November 22, 1997 in Features

Divine Generosity Can Surprise Us

Paul Graves The Spokesman-Revie
 
Tags:column

The first Thanksgiving meeting of the Order of the Generous Heart is now in session.

Be careful, though. You may not want to join.

It isn’t always easy to be generous. In fact, we need to be quite deliberate about growing generous hearts.

Some folks are frightened away by the awesomely generous God we try to worship. Yes, you heard me right. Some people are put off by a generous God.

Others are put off by those who try to live in generous ways because they believe in his generosity.

I remember the finance committee chairwoman in a church I served years ago. She quit her position - and the church. I believe it was because we had a very successful finance campaign and because she didn’t want to be around optimistic, generous people. I still feel badly for her.

The deep pain in her life soured her so much. She couldn’t stand to see others enjoy life when she felt it was nothing more than a burden. I hope she has discovered God’s generosity is available to heal her, not to shame her.

She remains a continual reminder to me that we must be deliberate in growing generous hearts. Being radically generous is never an easy thing to do. That’s why we need the Order of the Generous Heart!

We need help to be generous in how we treat one another, strangers and family members alike. We also need gracious help to be generous in how we treat ourselves in the most intimate parts of our souls.

How about turning to each other for support and encouragement? That’s why my imaginary Order of the Generous Heart might be worthy of real people signing up for it in some way.

Yet that isn’t where the order must begin. It begins with the generosity of God.

The generosity of God’s covenant began with Abraham, the earliest of the Hebrews. It was evident when God’s faithfulness stood up to the monotonously predictable faithlessness of Abraham and all his ancestors - up to and including all of us.

We can hear Jesus say to us faithless: “Don’t worry about tomorrow.” “Don’t be anxious about what you will wear or eat.”

Do we really listen to his words? Do we know he wants to transform our faithlessness and fear into an experience of generous trust in God’s faithfulness and love? I would like to think so.

It’s relatively easy to work out what “being generous” looks like in our lives. That’s daily work for most of us.

Some may work toward being generous with material gifts or with time. We may share the skills we’ve gained, the ears that have learned to listen, the eyes that have learned to smile and show love.

We can also learn how to give ourselves generously to others. “What” and “how” are relatively simple to learn and practice. It’s a kind of behavior modification.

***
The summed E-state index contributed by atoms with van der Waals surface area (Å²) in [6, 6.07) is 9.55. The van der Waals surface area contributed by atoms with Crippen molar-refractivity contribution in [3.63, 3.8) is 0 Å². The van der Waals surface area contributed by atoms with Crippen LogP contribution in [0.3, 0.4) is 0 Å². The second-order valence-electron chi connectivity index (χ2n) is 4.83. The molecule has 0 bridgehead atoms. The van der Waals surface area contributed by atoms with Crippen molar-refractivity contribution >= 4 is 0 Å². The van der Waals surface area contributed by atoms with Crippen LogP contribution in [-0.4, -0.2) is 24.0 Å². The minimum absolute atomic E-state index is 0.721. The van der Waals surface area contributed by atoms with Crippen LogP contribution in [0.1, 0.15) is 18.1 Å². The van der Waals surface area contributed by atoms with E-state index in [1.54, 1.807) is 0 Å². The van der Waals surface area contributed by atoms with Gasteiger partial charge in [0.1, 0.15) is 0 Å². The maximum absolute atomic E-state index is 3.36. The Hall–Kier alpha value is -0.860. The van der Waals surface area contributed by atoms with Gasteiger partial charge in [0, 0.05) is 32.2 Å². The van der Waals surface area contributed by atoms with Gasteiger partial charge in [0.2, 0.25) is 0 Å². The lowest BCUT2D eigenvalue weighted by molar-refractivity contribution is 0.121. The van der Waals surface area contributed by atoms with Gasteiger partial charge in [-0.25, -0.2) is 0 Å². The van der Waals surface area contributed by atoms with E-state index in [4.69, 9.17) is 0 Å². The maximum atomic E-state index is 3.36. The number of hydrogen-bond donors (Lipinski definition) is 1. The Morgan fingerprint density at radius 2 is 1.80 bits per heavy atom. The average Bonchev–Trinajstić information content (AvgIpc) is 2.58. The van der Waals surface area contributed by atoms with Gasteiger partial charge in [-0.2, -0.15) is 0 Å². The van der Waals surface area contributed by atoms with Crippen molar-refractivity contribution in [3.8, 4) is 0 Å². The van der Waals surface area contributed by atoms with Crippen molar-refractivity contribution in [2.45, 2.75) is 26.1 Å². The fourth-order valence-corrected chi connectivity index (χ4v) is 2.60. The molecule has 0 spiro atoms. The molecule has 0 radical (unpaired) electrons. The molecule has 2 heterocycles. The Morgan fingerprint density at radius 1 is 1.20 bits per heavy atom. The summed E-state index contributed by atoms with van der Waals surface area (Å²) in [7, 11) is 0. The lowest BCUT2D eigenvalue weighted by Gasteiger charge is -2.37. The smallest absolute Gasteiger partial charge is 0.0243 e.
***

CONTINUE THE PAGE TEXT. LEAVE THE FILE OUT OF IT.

What challenges most of us is to accept the generosity of God in the first place! (I seem to get back to this quite often, don’t I?) Jesus’ words about not caring or being concerned with the necessities of life are a radical call to live life in new, trusting ways.

His isn’t a call away from common sense and basic prudence. Rather, it’s a call away from the attempt to be secure primarily through our own human effort.

Jesus’ call is for radical (rooted) trust in God’s generosity. It becomes a basic solution to the anxiety of tomorrow.

Even when we’ve attained our goals of tangibles and values, we still tend to ask, “Is that all there is?” The promise is unfulfilled in its fulfillment, and our anxiety returns.

Do you know when “enough really is enough”? It’s a good first signal you are becoming generous not only with what you have but with who you are.

It isn’t easy for most of us to be generous. Not at all. It requires far more of us than we think we can give.

Some need to regularly ask: How much of ourselves can we give to others before we’ve depleted our very being?

But when we have eyes that see and hearts that know, the generosity of God keeps surprising us. We are able to share more generously with others.

It may not be because we have more than enough. Rather, we become increasingly generous because the more we experience God’s generosity, the more deeply we know that we simply are enough.

That’s when the meetings of the Order of the Generous Hearts can really get exciting. Our generosity has become easier not because we have enough, but because of God’s radical generosity, we are learning to trust that we fare enough!

xxxx

The following fields overflowed: CREDIT = Paul Graves The Spokesman-Review

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